Unverified Answer

What are the signs of myelodysplastic-myeloproliferative diseases?

"Results from a recent paper, the most common of the above signs were bone cysts, elevated C-reactive protein, enlarged liver, increased spleen size and/or hepatomegaly." - Anonymous Online Contributor

Unverified Answer

How many people get myelodysplastic-myeloproliferative diseases a year in the United States?

"Around 350,000 people have a diagnosis of myelodysplastic-myeloproliferative disease a year in the United States. myelodysplastic-myeloproliferative diseases are one of the most common types of heaematopoietic neoplasms.myelodysplastic-myeloproliferative diseases are a heterogeneous group of malignancies consisting of clonal myeloid and/or lymphoid precursor cell neoplasms whose cell of origin is a haematopoietic precursor cell." - Anonymous Online Contributor

Unverified Answer

Can myelodysplastic-myeloproliferative diseases be cured?

"This case report suggests that in some MDS/MPN patients, i.e. patients with a low-risk profile and without BCR-ABL1 T315I mutation, the disease may be manageable and/or potentially eradicateable." - Anonymous Online Contributor

Unverified Answer

What are common treatments for myelodysplastic-myeloproliferative diseases?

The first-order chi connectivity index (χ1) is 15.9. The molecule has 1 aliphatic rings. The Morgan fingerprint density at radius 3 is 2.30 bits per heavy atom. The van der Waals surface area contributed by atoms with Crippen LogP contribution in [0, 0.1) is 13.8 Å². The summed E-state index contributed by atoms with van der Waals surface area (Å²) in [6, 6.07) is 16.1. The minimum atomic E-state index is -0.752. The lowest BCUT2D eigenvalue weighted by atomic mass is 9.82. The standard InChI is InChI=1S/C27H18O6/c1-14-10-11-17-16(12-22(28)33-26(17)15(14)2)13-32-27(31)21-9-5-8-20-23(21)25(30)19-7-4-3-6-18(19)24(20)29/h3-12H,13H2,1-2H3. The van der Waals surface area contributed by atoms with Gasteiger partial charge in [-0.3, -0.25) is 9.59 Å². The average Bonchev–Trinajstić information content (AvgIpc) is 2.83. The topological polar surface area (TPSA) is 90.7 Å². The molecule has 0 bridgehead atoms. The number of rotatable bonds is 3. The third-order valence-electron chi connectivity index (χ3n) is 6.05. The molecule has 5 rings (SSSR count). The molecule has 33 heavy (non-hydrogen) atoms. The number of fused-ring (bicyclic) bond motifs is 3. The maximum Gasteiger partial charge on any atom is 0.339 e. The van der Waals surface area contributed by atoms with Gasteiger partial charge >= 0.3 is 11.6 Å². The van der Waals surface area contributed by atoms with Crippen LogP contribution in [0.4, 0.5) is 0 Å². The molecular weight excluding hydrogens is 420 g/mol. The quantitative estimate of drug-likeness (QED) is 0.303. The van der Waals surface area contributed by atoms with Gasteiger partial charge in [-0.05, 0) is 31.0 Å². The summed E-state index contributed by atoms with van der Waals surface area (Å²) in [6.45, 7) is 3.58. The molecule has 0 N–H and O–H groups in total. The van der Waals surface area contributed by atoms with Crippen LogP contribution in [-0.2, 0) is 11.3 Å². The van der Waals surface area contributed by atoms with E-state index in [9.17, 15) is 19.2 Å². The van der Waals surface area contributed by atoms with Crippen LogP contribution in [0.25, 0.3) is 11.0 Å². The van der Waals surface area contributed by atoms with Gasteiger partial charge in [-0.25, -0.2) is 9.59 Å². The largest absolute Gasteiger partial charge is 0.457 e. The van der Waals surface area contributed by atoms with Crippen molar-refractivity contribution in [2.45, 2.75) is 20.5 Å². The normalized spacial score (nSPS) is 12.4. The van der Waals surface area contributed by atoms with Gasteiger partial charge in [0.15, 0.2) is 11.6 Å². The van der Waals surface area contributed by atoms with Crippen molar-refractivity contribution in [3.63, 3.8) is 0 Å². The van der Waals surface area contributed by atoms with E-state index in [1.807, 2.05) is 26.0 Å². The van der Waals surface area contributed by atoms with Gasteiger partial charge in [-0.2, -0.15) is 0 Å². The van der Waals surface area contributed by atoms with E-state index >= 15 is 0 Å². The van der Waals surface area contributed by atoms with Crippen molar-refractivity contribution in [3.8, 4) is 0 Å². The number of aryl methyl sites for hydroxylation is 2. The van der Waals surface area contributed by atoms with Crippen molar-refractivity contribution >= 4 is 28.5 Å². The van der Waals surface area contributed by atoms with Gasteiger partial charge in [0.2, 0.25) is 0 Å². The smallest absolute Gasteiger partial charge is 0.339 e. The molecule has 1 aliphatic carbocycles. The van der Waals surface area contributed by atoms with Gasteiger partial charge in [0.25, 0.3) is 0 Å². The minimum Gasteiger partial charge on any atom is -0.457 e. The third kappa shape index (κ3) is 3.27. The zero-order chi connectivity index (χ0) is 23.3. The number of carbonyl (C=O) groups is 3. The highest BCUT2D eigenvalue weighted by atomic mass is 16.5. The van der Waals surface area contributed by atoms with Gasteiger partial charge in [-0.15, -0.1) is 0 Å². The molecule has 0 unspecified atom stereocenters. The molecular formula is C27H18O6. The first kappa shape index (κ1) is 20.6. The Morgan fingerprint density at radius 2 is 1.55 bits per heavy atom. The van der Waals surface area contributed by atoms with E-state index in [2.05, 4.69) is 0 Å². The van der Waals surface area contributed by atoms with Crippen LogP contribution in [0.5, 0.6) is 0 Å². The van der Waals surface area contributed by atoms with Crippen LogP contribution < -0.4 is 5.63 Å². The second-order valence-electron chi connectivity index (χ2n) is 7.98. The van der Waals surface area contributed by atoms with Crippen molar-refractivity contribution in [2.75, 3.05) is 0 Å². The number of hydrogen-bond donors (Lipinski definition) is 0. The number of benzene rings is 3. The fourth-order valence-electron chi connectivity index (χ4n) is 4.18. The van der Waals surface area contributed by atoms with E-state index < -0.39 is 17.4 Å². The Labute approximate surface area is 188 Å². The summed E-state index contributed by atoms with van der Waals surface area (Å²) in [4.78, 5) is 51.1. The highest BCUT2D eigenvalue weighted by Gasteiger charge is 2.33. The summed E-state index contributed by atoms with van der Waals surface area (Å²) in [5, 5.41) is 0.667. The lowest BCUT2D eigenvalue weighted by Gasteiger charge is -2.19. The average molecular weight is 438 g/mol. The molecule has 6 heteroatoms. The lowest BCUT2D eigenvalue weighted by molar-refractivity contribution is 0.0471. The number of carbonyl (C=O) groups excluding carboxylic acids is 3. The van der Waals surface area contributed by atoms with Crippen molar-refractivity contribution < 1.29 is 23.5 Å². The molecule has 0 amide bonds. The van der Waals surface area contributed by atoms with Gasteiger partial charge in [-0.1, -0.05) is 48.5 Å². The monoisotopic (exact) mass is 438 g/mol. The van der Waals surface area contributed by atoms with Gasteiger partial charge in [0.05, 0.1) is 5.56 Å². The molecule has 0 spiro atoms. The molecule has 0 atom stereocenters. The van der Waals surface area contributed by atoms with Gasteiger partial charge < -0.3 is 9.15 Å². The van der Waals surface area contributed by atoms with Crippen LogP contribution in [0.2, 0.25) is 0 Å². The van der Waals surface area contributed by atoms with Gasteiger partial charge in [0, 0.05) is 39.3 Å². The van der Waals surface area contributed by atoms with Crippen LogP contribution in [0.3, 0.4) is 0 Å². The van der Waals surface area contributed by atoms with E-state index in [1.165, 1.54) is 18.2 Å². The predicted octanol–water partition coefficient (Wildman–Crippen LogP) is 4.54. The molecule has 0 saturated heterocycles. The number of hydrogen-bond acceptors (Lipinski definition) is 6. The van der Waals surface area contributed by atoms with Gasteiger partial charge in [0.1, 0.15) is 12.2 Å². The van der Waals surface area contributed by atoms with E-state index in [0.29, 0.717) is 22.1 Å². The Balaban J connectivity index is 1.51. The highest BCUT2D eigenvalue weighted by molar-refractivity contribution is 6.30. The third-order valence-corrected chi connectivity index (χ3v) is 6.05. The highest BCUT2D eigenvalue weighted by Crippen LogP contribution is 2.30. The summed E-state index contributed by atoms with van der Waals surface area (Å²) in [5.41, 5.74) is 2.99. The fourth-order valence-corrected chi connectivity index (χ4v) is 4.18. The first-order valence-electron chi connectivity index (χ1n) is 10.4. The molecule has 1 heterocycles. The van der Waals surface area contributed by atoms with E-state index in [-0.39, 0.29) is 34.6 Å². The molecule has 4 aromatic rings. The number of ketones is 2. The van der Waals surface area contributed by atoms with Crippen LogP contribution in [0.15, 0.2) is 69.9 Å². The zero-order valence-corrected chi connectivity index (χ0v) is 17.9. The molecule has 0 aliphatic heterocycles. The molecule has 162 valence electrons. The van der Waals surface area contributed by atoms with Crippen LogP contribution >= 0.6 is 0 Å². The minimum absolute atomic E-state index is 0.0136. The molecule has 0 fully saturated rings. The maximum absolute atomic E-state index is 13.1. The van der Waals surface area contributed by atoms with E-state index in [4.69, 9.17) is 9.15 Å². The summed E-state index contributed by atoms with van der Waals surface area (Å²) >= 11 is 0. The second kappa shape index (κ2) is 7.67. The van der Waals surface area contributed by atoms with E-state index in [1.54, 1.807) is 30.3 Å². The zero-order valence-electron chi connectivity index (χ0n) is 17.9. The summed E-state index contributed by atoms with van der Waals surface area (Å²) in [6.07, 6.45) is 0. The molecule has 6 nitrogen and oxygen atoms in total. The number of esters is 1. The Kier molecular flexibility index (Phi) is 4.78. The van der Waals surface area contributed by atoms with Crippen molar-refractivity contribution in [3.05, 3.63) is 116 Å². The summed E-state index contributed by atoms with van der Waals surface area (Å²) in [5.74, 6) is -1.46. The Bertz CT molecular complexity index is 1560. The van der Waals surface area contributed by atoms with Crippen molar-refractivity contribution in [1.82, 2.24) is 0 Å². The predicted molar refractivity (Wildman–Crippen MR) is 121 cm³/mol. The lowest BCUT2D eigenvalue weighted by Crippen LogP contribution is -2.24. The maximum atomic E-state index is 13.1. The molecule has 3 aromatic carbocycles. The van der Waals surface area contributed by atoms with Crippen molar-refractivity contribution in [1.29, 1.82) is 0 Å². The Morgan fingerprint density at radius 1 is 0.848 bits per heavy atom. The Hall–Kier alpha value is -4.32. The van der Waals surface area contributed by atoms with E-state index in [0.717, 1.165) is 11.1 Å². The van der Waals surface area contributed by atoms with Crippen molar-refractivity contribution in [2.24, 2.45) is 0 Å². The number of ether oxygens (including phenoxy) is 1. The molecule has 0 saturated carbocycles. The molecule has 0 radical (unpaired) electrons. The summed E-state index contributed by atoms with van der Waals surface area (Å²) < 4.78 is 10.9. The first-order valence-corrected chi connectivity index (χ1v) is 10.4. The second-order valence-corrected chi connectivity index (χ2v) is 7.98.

"Treatment of MDS depends on the particular disorder of patients. High doses of cytotoxic agents, e.g. cytosine arabinoside, can be used in order to overcome the lack of production of red blood cells. Other more specific types of therapy, e.g. aPHa and azacitidine, are used to prevent or prevent further deterioration of myeloproliferative disorders. The use of allogeneic stem cells is under ongoing research." - Anonymous Online Contributor

Unverified Answer

What causes myelodysplastic-myeloproliferative diseases?

"Tumorigenesis is a significant contributor to the etiology of MDS and MMP, but the myeloproliferative component of these disorders is most likely to be caused by genetic factors of epigenetic origin." - Anonymous Online Contributor

Unverified Answer

Is luspatercept typically used in combination with any other treatments?

"Based on the available data, there was only one case report of luspatercept use without other treatments, and many of the available case reports were for lupus patients undergoing chemotherapy. A large randomized clinical trial is currently planned with more specific enrollment and treatment objectives to establish these relationships." - Anonymous Online Contributor

Unverified Answer

What is the average age someone gets myelodysplastic-myeloproliferative diseases?